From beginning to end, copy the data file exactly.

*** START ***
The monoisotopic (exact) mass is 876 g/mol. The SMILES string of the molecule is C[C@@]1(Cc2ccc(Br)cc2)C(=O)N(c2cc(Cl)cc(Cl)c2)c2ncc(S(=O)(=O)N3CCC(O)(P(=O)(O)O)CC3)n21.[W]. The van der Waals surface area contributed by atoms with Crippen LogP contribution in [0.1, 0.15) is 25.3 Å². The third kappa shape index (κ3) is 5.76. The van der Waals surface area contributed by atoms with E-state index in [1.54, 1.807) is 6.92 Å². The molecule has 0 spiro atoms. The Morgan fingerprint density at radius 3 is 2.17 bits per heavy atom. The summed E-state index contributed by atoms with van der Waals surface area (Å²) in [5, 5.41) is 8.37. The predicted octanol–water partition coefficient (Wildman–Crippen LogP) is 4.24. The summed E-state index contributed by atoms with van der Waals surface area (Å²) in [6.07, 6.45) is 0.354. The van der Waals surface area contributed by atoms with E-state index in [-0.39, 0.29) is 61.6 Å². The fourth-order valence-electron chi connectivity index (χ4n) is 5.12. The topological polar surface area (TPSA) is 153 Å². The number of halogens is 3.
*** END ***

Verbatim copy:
The monoisotopic (exact) mass is 876 g/mol. The SMILES string of the molecule is C[C@@]1(Cc2ccc(Br)cc2)C(=O)N(c2cc(Cl)cc(Cl)c2)c2ncc(S(=O)(=O)N3CCC(O)(P(=O)(O)O)CC3)n21.[W]. The van der Waals surface area contributed by atoms with Crippen LogP contribution in [0.1, 0.15) is 25.3 Å². The third kappa shape index (κ3) is 5.76. The van der Waals surface area contributed by atoms with E-state index in [1.54, 1.807) is 6.92 Å². The molecule has 0 spiro atoms. The Morgan fingerprint density at radius 3 is 2.17 bits per heavy atom. The summed E-state index contributed by atoms with van der Waals surface area (Å²) in [5, 5.41) is 8.37. The predicted octanol–water partition coefficient (Wildman–Crippen LogP) is 4.24. The summed E-state index contributed by atoms with van der Waals surface area (Å²) in [6.07, 6.45) is 0.354. The van der Waals surface area contributed by atoms with E-state index in [-0.39, 0.29) is 61.6 Å². The fourth-order valence-electron chi connectivity index (χ4n) is 5.12. The topological polar surface area (TPSA) is 153 Å². The number of halogens is 3.